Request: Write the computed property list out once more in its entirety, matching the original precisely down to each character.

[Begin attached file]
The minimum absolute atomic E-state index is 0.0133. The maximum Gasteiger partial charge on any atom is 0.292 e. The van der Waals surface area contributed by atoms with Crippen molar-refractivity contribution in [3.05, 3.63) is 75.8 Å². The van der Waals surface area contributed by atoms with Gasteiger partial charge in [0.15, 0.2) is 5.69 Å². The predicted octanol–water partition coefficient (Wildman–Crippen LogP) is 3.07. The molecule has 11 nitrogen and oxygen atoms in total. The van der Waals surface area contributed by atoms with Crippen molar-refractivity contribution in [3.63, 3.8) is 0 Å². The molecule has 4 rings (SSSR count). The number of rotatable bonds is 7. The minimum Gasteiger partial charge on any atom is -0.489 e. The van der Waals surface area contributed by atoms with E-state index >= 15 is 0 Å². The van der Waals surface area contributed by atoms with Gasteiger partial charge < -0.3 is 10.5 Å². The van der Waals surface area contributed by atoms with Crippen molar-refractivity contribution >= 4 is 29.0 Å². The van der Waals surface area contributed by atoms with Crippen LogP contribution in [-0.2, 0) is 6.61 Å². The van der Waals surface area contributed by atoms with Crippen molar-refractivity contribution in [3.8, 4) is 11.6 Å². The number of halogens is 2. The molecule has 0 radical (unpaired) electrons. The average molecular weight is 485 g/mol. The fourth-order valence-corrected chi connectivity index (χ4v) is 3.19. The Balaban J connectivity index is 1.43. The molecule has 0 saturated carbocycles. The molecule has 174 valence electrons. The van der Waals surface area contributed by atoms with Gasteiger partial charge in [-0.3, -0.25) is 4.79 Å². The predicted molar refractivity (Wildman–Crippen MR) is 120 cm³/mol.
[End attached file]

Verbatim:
The minimum absolute atomic E-state index is 0.0133. The maximum Gasteiger partial charge on any atom is 0.292 e. The van der Waals surface area contributed by atoms with Crippen molar-refractivity contribution in [3.05, 3.63) is 75.8 Å². The van der Waals surface area contributed by atoms with Gasteiger partial charge in [0.15, 0.2) is 5.69 Å². The predicted octanol–water partition coefficient (Wildman–Crippen LogP) is 3.07. The molecule has 11 nitrogen and oxygen atoms in total. The van der Waals surface area contributed by atoms with Crippen molar-refractivity contribution in [3.63, 3.8) is 0 Å². The molecule has 4 rings (SSSR count). The number of rotatable bonds is 7. The minimum Gasteiger partial charge on any atom is -0.489 e. The van der Waals surface area contributed by atoms with E-state index >= 15 is 0 Å². The van der Waals surface area contributed by atoms with Gasteiger partial charge < -0.3 is 10.5 Å². The van der Waals surface area contributed by atoms with Crippen molar-refractivity contribution >= 4 is 29.0 Å². The van der Waals surface area contributed by atoms with Crippen LogP contribution in [-0.2, 0) is 6.61 Å². The van der Waals surface area contributed by atoms with Crippen molar-refractivity contribution in [3.8, 4) is 11.6 Å². The number of halogens is 2. The molecule has 0 radical (unpaired) electrons. The average molecular weight is 485 g/mol. The fourth-order valence-corrected chi connectivity index (χ4v) is 3.19. The Balaban J connectivity index is 1.43. The molecule has 0 saturated carbocycles. The molecule has 174 valence electrons. The van der Waals surface area contributed by atoms with Gasteiger partial charge in [-0.3, -0.25) is 4.79 Å². The predicted molar refractivity (Wildman–Crippen MR) is 120 cm³/mol.